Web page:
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Published
14 May 2021

Today, Cadw, National Trust Cymru and Amgueddfa Cymru — National Museum Wales have announced plans to re-open a number of their indoor museums, indoor areas of historical sites and exhibitions from week commencing Monday 17 May.

The news follows the First Minister’s announcement around plans to re-open Wales’ indoor visitor attractions and hospitality amenities next week, under Welsh Government social distancing regulations and guidelines.

Indoor spaces belonging to the three heritage bodies, including historical monuments, country homes and museums, will re-open for the responsible enjoyment of ticketed visitors only.

All indoor spaces will re-open with strict social distancing measures in place to ensure a safe visitor experience for people across Wales and the wider UK.

While outdoor areas at many Cadw sites started to re-open to visitors from the end of March, as of Monday 17 May the heritage service will re-open indoor areas of historic sites that have already welcomed the return of visitors, plus, a further iconic heritage monument under its care will re-open for the first time: Conwy’s Plas Mawr Elizabethan Townhouse. South Wales’ fairytale castle, Castell Coch, will also re-open for the first time in the coming weeks.

World Heritage Site, Caernarfon Castle, will also be open for indoor visitors from Saturday 22 May.

At Caernarfon Castle, there is significant conservation work happening at the King’s Gate to improve long term access to site. Therefore, all visitors will receive a complementary guidebook, to compensate for any disruption. Access to the castle will now be through the grand Eagle Tower, rather than the site’s main King’s Gate entrance, which is currently out-of-access. Disabled access can be arranged at the time of booking.

To gain entry to all staffed Cadw sites, general visitors and Cadw members alike will need to reserve their time-allotted tickets at least 24 hours in advance of their visit, with tickets available now on the Cadw website.

Gwilym Hughes, Head of Cadw, said:

“We are pleased to announce that the majority of Cadw sites will now be re-opened during the week beginning 17th May, and we are delighted to invite visitors back to more of our much-loved heritage sites across Wales.

“We would like to thank Cadw members and visitors for their ongoing patience as sites re-open, and we apologise that visitors may not be able to access all areas of our sites due to the need to comply with the ongoing rules relating to social distancing.

“Nevertheless, we are delighted that due to the change in the regulations Cadw now can open even more of our sites for visitors to enjoy and explore.”

Meanwhile, the staff and volunteers at National Trust Cymru are looking forward to welcoming the return of visitors to indoor areas at some of its properties over the coming weeks, including Penrhyn Castle, Powis Castle and Garden and Newton House at Dinefwr.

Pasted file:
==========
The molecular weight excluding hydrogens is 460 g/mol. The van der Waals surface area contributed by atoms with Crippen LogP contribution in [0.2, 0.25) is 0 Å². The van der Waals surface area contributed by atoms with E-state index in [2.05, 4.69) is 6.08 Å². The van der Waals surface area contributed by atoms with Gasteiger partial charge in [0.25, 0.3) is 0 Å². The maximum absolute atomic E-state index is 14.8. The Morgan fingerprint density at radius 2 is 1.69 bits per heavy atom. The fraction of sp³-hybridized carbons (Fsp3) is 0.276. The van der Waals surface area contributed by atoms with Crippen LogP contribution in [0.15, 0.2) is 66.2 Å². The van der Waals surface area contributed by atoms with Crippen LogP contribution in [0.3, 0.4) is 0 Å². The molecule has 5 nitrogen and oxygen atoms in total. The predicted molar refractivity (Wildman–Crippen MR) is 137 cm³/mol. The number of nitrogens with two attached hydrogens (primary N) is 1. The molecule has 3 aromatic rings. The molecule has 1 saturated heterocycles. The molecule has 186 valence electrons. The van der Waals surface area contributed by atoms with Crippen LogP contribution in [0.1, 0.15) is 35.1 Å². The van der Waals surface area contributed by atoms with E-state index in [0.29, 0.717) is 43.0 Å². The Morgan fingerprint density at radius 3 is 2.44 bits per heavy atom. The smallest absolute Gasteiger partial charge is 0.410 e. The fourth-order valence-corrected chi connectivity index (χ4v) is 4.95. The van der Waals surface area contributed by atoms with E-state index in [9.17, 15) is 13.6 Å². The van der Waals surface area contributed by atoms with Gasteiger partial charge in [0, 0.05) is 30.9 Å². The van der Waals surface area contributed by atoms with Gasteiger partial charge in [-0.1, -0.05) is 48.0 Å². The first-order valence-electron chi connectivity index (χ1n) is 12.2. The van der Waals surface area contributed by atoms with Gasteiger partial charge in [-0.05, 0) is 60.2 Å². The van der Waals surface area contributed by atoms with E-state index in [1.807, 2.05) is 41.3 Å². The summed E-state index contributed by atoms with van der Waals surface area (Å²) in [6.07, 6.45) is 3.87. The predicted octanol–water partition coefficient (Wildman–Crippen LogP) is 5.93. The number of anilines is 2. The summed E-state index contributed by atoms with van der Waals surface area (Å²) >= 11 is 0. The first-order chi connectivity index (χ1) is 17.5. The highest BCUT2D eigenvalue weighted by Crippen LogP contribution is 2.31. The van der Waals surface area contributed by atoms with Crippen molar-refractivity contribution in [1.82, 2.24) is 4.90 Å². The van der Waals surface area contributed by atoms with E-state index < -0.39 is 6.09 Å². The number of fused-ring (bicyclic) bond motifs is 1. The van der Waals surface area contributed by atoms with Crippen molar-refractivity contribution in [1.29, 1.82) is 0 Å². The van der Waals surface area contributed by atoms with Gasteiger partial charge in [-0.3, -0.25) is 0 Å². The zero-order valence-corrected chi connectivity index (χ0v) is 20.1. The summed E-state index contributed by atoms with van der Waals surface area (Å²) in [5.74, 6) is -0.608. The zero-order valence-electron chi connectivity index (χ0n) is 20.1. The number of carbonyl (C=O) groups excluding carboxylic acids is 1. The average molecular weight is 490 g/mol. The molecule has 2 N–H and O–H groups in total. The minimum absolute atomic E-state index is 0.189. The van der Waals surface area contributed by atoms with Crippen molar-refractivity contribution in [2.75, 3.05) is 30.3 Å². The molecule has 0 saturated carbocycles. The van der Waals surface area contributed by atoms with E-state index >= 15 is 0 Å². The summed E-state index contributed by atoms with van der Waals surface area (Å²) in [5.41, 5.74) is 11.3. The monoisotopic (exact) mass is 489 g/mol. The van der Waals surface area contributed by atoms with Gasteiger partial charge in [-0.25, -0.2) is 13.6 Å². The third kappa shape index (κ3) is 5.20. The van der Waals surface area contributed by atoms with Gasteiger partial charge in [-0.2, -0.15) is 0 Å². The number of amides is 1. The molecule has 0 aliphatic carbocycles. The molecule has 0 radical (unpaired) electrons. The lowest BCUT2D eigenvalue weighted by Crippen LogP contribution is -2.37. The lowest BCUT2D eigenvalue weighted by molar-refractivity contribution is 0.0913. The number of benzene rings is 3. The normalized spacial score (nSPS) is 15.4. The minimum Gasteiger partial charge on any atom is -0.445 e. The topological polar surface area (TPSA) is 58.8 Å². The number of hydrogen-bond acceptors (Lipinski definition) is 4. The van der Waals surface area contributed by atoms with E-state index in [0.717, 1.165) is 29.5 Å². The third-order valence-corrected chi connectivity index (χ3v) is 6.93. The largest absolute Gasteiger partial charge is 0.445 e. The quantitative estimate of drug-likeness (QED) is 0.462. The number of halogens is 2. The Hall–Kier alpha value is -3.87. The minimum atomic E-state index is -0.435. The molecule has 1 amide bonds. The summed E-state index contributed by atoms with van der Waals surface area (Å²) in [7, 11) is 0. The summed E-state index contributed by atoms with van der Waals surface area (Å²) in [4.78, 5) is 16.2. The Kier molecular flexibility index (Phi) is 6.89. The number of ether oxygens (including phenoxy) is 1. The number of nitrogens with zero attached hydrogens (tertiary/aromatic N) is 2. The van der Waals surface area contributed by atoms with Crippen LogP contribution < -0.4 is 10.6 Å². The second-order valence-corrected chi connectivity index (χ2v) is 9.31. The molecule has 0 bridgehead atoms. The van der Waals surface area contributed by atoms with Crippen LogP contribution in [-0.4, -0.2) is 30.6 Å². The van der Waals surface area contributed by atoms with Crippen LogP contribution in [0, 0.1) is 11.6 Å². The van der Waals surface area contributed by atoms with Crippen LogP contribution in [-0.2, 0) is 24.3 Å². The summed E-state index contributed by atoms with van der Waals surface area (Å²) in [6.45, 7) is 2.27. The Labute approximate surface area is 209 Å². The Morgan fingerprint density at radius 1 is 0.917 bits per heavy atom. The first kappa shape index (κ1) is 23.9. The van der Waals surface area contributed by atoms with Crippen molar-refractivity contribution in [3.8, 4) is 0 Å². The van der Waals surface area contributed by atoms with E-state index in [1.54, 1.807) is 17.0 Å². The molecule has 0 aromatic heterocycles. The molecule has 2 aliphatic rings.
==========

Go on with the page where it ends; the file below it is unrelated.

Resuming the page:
Visitors will need to look at the National Trust property websites before visiting to check re-opening arrangements for individual properties and visitors are asked to adhere to Welsh Government Regulations at all times.

Finally, from Wednesday 19 May, Amgueddfa Cymru - Museums Wales will be re-opening indoor spaces at three sites under its care, including St Fagans Museum of History, National Museum Cardiff and National Waterfront Museum Swansea. These sites will be open for visits between Wednesday – Sunday each week.

Big Pit National Coal Museum will re-open on Thursday 20 May for weekly visits between Thursday – Sunday.

The indoors of National Slate Museum, Llanberis will re-open on Thursday 20 May and will be open every Thursday - Monday in May and will revert to Wednesday – Sunday from June onwards.

The National Wool Museum and National Roman Legion Museum in Caerleon will also re-open on Thursday 20 May and will welcome visitors every Thursday–Saturday.

Visitors will need to pre-book free tickets in advance of any Museum visit by visiting www.museum.wales, and must adhere to strict social distancing regulations, one way systems and enhanced hygiene regimes at all times.

The three heritage bodies are working together to encourage their members and general visitors to make a promise to care for their wider communities and Welsh heritage, in line with the messaging of Visit Wales’ Addo (pledge) campaign.

It is hoped that this will prompt visitors to behave in a safe, respectful manner when returning to visit their favourite monuments, or when taking a trip to visit a new site of historic significance for the first time.